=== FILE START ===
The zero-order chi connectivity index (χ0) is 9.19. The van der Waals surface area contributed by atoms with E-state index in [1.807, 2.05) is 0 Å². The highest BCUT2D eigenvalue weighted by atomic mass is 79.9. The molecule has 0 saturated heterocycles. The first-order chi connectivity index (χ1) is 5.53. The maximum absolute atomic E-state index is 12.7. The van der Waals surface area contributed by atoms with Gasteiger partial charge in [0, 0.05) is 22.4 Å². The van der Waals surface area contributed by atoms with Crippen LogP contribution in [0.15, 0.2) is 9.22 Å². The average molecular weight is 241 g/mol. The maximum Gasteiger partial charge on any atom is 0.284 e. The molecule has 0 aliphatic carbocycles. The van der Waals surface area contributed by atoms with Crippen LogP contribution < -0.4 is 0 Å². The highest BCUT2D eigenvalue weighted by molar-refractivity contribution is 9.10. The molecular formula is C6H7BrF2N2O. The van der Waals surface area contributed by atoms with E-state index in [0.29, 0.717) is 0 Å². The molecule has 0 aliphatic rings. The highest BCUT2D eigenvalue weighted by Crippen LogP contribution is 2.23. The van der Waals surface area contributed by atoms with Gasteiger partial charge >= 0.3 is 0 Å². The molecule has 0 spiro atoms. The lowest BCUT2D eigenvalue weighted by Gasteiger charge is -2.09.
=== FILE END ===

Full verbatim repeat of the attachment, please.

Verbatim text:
The zero-order chi connectivity index (χ0) is 9.19. The van der Waals surface area contributed by atoms with E-state index in [1.807, 2.05) is 0 Å². The highest BCUT2D eigenvalue weighted by atomic mass is 79.9. The molecule has 0 saturated heterocycles. The first-order chi connectivity index (χ1) is 5.53. The maximum absolute atomic E-state index is 12.7. The van der Waals surface area contributed by atoms with Gasteiger partial charge in [0, 0.05) is 22.4 Å². The van der Waals surface area contributed by atoms with Crippen LogP contribution in [0.15, 0.2) is 9.22 Å². The average molecular weight is 241 g/mol. The maximum Gasteiger partial charge on any atom is 0.284 e. The molecule has 0 aliphatic carbocycles. The van der Waals surface area contributed by atoms with Crippen LogP contribution < -0.4 is 0 Å². The highest BCUT2D eigenvalue weighted by molar-refractivity contribution is 9.10. The molecular formula is C6H7BrF2N2O. The van der Waals surface area contributed by atoms with E-state index in [0.29, 0.717) is 0 Å². The molecule has 0 aliphatic rings. The highest BCUT2D eigenvalue weighted by Crippen LogP contribution is 2.23. The van der Waals surface area contributed by atoms with Gasteiger partial charge >= 0.3 is 0 Å². The molecule has 0 spiro atoms. The lowest BCUT2D eigenvalue weighted by Gasteiger charge is -2.09.